Cluster disk usage

Learn more about disk I/O in the Droplet metrics definitions.

Access the Metrics Endpoint

You can also view your database cluster’s metrics programatically via the metrics endpoint. This endpoint includes over twenty times the metrics you can access in the Insights tab in the control panel.

You can access the metrics endpoint with a cURL command or a monitoring system like Prometheus.

Get Hostname and Credentials

First, you need to retrieve your cluster’s metrics hostname by sending a GET request to https://api.digitalocean.com/v2/databases/${UUID}. In the following example, the target database cluster has a standby node, which requires a second host/port pair:

curl --silent -XGET --location 'https://api.digitalocean.com/v2/databases/${UUID}' --header 'Content-Type: application/json' --header "Authorization: Bearer $RO_DIGITALOCEAN_TOKEN" | jq '.database.metrics_endpoints'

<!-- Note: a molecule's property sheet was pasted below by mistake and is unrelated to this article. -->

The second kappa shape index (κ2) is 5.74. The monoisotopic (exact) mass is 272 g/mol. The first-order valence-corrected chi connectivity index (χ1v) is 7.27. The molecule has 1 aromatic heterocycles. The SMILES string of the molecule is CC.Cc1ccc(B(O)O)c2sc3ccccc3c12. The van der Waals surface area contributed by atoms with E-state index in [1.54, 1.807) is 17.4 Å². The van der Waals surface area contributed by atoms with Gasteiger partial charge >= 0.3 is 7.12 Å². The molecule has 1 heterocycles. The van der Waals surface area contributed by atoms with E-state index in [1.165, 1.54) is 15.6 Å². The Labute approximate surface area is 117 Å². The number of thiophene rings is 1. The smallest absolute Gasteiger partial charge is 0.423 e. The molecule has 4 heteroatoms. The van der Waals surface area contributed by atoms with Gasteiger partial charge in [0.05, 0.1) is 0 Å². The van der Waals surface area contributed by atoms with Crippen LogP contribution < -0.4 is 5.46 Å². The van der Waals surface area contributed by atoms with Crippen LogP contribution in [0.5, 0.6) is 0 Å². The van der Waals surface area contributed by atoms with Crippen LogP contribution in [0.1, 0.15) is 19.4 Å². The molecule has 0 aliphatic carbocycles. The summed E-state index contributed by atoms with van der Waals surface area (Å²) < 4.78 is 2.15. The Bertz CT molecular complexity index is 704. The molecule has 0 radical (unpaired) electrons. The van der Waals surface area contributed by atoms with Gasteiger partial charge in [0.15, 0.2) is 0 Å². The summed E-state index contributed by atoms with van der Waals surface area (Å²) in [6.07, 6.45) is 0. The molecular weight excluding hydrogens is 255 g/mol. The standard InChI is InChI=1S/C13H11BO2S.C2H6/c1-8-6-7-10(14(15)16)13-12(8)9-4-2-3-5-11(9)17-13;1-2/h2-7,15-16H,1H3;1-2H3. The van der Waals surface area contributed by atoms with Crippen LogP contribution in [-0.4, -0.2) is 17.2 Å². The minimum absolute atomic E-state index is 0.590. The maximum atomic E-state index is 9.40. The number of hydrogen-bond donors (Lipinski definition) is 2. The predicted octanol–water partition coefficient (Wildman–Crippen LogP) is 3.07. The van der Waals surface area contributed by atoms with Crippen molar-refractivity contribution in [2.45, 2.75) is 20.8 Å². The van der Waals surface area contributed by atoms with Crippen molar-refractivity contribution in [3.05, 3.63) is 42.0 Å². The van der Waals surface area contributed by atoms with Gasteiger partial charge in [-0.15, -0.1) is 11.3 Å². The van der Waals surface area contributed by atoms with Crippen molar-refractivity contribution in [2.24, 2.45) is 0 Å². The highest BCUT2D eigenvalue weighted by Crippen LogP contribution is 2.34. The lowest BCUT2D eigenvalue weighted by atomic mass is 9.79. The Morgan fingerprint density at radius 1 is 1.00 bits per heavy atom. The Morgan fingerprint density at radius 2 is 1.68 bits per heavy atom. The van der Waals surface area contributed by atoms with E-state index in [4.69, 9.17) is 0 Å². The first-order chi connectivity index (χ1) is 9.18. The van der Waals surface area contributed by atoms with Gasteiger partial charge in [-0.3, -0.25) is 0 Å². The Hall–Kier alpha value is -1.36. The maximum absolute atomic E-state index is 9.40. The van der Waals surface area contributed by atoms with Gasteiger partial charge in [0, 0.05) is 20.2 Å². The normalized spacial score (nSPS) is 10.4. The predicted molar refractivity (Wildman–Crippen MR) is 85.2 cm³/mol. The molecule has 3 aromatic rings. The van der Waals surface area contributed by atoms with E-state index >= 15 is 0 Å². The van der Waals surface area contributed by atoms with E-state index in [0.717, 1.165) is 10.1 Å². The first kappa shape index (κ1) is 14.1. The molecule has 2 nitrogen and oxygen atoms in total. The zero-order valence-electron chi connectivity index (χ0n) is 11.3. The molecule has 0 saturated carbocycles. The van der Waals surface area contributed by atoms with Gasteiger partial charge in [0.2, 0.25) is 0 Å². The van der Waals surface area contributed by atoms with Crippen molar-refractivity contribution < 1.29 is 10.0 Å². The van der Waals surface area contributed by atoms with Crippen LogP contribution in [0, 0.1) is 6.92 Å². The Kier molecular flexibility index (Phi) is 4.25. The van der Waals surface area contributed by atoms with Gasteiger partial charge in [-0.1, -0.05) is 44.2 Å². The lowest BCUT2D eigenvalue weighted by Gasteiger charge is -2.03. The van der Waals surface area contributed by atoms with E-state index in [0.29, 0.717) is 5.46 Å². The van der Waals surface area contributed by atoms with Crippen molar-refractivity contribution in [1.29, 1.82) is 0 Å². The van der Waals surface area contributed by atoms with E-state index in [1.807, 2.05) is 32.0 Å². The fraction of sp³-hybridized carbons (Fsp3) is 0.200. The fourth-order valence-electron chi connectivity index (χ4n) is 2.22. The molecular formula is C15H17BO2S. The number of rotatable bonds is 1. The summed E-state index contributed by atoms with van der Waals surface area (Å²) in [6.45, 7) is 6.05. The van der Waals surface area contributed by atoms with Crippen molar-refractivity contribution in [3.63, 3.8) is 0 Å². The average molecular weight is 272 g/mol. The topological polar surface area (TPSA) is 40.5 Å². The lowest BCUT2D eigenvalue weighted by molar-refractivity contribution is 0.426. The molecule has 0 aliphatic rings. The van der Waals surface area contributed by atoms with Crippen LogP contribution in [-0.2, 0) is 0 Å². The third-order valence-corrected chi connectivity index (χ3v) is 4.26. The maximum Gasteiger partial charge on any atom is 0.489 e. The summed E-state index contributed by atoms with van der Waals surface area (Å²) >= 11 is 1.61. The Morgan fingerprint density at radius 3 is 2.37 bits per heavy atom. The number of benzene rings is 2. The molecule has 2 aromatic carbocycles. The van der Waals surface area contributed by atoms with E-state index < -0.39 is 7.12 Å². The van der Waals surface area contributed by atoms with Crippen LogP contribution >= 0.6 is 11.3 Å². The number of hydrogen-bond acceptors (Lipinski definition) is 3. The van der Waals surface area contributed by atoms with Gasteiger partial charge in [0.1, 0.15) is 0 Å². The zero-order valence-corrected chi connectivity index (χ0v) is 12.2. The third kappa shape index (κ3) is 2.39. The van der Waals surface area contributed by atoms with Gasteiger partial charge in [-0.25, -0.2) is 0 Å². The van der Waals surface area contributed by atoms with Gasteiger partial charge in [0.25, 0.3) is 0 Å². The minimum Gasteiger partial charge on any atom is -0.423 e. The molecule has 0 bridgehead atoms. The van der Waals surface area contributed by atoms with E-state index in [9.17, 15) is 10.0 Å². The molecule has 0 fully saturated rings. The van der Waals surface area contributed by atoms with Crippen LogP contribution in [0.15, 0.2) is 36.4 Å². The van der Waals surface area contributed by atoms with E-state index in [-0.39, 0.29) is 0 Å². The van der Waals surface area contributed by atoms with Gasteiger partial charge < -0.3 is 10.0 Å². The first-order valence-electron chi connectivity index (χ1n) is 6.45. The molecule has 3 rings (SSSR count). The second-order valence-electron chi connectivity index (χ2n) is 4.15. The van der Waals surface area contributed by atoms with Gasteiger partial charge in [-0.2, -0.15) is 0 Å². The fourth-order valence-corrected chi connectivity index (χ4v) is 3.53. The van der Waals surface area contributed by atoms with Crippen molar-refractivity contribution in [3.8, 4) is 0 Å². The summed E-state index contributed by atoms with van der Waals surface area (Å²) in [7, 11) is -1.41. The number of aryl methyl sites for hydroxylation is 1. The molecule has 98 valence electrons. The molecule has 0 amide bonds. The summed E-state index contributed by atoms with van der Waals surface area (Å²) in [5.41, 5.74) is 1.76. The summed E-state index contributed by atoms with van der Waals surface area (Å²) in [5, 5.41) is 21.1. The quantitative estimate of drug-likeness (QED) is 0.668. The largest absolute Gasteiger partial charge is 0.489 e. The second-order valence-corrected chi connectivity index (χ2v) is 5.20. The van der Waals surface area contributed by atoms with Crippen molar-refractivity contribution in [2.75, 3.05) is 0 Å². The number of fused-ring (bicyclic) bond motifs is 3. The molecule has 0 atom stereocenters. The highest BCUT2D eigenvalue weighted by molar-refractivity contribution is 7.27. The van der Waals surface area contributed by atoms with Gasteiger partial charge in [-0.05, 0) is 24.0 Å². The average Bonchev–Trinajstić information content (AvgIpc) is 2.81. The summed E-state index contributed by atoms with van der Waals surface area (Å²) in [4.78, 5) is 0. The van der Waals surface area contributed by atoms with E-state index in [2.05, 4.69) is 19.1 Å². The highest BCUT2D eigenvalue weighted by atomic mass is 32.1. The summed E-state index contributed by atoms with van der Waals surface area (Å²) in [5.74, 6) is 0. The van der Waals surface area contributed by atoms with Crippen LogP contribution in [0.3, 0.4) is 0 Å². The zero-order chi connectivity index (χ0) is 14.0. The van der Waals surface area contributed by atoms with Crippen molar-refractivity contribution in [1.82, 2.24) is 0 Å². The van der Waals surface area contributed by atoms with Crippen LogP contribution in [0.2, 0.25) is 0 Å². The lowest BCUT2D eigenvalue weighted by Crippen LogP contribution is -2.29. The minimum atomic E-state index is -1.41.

Which returns the following host/port pairs:

[
  {
    "host": "db-test-for-metrics.c.db.ondigitalocean.com",
    "port": 9273
  },
  {
    "host": "replica-db-test-for-metrics.c.db.ondigitalocean.com",
    "port": 9273
  }
]

Next, you need your cluster’s metrics credentials. You can retrieve these by making a GET request to https://api.digitalocean.com/v2/databases/metrics/credentials with an admin or write token:

curl --silent -XGET --location 'https://api.digitalocean.com/v2/databases/metrics/credentials' --header 'Content-Type: application/json' --header "Authorization: Bearer $RW_DIGITALOCEAN_TOKEN" | jq '.'

Which returns the following credentials:

{
  "credentials": {
    "basic_auth_username": "..."
    "basic_auth_password": "...",
  }
}

Access with cURL